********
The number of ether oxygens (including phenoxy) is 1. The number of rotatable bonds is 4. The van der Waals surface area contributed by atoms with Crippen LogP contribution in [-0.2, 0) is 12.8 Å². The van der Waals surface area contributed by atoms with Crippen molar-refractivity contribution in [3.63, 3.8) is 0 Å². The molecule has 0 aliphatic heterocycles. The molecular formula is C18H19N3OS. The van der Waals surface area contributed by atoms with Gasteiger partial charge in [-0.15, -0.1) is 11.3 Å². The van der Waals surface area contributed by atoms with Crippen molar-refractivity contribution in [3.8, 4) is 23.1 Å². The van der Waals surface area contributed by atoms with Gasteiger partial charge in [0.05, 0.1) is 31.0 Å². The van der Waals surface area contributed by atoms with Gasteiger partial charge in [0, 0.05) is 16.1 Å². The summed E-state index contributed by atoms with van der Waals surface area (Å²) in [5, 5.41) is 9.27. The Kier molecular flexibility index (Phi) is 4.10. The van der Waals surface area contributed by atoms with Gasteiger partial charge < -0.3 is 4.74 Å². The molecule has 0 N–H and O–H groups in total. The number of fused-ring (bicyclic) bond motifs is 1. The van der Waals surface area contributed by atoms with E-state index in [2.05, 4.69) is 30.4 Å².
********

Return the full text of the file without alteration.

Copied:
The number of ether oxygens (including phenoxy) is 1. The number of rotatable bonds is 4. The van der Waals surface area contributed by atoms with Crippen LogP contribution in [-0.2, 0) is 12.8 Å². The van der Waals surface area contributed by atoms with Crippen molar-refractivity contribution in [3.63, 3.8) is 0 Å². The molecule has 0 aliphatic heterocycles. The molecular formula is C18H19N3OS. The van der Waals surface area contributed by atoms with Gasteiger partial charge in [-0.15, -0.1) is 11.3 Å². The van der Waals surface area contributed by atoms with Crippen molar-refractivity contribution in [3.8, 4) is 23.1 Å². The van der Waals surface area contributed by atoms with Gasteiger partial charge in [0.05, 0.1) is 31.0 Å². The van der Waals surface area contributed by atoms with Gasteiger partial charge in [0, 0.05) is 16.1 Å². The summed E-state index contributed by atoms with van der Waals surface area (Å²) in [5, 5.41) is 9.27. The Kier molecular flexibility index (Phi) is 4.10. The van der Waals surface area contributed by atoms with Gasteiger partial charge < -0.3 is 4.74 Å². The molecule has 0 N–H and O–H groups in total. The number of fused-ring (bicyclic) bond motifs is 1. The van der Waals surface area contributed by atoms with E-state index in [2.05, 4.69) is 30.4 Å².